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A developer said I should simply wrap all my database upgrade scripts in a transaction. If it fails, just roll back all changes. All my instincts tell me this is wrong, especially when it comes to dealing with large volumes of data and/or procedures and functions.

I typically hand-hold the upgrade process on single instance databases as follows:

  • Negotiate a maintenance window
  • Prepare upgrade scripts
  • Put database into restricted user mode
  • Disable scheduled jobs/processes that would normally hit the database during this window
  • Perform a full backup
  • Apply the upgrade scripts
  • Have developer or test team confirm the app operates as expected
  • Put database back into multi-user mode
  • Release the database for normal use

When it comes to rolling out changes to several hundred instances, however, I have changed my process as follows:

  • I make the upgrade scripts much more robust: they can be run multiple times on the same server without harm, database version numbers are repected, scripts will terminate if they are run against the run version, etc.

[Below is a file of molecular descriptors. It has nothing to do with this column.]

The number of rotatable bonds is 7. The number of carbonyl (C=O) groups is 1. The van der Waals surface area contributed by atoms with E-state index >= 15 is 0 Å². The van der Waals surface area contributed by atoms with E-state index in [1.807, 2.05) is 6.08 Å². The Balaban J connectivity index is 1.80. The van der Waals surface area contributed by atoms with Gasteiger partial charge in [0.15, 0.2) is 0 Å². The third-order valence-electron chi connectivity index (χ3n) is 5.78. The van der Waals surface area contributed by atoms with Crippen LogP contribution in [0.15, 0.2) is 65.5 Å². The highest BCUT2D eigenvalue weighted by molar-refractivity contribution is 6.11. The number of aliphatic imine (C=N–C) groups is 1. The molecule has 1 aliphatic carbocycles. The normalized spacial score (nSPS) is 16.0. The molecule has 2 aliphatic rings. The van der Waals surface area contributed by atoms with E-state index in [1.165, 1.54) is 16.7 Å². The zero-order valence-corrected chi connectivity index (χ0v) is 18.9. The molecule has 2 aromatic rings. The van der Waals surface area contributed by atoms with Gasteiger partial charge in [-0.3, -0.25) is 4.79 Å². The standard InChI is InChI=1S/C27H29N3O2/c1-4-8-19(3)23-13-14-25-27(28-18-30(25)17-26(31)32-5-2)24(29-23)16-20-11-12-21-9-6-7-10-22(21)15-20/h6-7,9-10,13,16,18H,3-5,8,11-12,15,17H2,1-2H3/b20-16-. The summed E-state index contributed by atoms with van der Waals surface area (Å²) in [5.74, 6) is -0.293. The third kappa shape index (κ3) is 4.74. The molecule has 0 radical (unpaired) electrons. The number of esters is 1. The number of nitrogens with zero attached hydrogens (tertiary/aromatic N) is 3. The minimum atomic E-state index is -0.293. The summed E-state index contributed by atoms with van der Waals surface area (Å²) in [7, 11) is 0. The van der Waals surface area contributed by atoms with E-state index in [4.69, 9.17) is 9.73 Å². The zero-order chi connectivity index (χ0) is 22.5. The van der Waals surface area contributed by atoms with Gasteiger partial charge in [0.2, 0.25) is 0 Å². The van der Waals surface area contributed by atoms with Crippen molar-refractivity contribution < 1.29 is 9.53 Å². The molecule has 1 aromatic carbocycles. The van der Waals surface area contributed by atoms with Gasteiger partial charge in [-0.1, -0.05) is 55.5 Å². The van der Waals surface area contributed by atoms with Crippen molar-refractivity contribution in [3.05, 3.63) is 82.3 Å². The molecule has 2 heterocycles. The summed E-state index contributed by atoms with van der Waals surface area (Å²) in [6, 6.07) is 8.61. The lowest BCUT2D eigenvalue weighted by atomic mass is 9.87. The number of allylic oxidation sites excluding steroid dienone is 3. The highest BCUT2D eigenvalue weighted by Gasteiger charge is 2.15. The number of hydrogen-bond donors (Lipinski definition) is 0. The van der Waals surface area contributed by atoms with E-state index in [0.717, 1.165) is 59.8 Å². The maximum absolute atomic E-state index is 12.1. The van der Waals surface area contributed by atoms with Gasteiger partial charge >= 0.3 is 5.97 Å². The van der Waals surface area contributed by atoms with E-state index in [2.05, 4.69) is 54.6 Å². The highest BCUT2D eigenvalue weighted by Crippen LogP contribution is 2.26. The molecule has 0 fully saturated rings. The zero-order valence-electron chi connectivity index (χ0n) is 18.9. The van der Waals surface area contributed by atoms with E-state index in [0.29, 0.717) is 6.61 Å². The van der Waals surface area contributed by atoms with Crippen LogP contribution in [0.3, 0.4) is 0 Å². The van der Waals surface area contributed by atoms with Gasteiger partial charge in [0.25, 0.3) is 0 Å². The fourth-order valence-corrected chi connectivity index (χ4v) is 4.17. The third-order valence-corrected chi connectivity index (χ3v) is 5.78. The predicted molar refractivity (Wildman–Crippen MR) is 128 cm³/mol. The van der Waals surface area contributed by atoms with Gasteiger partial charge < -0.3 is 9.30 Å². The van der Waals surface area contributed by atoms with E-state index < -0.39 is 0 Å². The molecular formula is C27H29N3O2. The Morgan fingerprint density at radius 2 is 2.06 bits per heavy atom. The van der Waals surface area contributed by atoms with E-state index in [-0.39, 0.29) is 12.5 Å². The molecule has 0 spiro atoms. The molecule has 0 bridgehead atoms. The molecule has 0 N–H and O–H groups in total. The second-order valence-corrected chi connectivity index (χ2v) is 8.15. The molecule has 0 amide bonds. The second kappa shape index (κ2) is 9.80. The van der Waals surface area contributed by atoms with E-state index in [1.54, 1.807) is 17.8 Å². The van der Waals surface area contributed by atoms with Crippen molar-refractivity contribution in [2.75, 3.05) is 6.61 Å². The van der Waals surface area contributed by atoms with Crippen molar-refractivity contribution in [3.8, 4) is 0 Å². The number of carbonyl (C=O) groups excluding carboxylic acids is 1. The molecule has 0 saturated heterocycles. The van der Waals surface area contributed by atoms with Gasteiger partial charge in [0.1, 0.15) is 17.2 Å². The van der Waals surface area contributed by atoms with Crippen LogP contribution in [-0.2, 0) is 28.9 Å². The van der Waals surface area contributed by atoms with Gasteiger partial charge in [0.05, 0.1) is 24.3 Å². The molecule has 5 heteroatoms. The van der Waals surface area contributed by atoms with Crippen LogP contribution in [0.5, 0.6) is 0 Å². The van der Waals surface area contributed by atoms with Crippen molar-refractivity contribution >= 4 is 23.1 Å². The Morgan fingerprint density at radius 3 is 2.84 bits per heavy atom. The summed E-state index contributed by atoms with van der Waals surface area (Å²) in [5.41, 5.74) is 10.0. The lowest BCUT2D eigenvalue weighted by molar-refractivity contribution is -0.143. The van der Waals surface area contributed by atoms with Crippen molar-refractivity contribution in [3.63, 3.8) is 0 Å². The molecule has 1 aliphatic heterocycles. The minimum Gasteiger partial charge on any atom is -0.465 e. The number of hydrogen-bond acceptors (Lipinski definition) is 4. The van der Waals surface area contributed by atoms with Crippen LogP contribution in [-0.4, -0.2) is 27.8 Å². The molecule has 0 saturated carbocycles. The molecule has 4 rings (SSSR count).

• spawn a process for each server (using powershell, osql, etc)

  • run the appropriate upgrade script
  • report success or failure
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A recently related question (and yes, I posted an answer to it): And I'm pretty sure I've seen it asked on, but I don't have time to search it. – FrustratedWithFormsDesigner Apr 18 '12 at 20:52
I didn't search programmers first, because this is a database administrative question. Your answer there didn't include any more information that I already had in my own question. thanks anyway – datagod Jan 23 '14 at 14:12
up vote 4 down vote accepted

There's no standard process because every system is different. About the last thing that I would do if just wrap everything in a single transaction. What happens if I need to move 500 Gigs of data around? That's one massive transaction.

Recently I've been using database snapshots as my rollback.

Basically take a snapshot, make the changes. Delete the snapshot after signoff. If upgrade failed roll back the snapshot and then try again.

It's a lot quicker to roll back a snapshot than to restore the database (assuming that the database is large).

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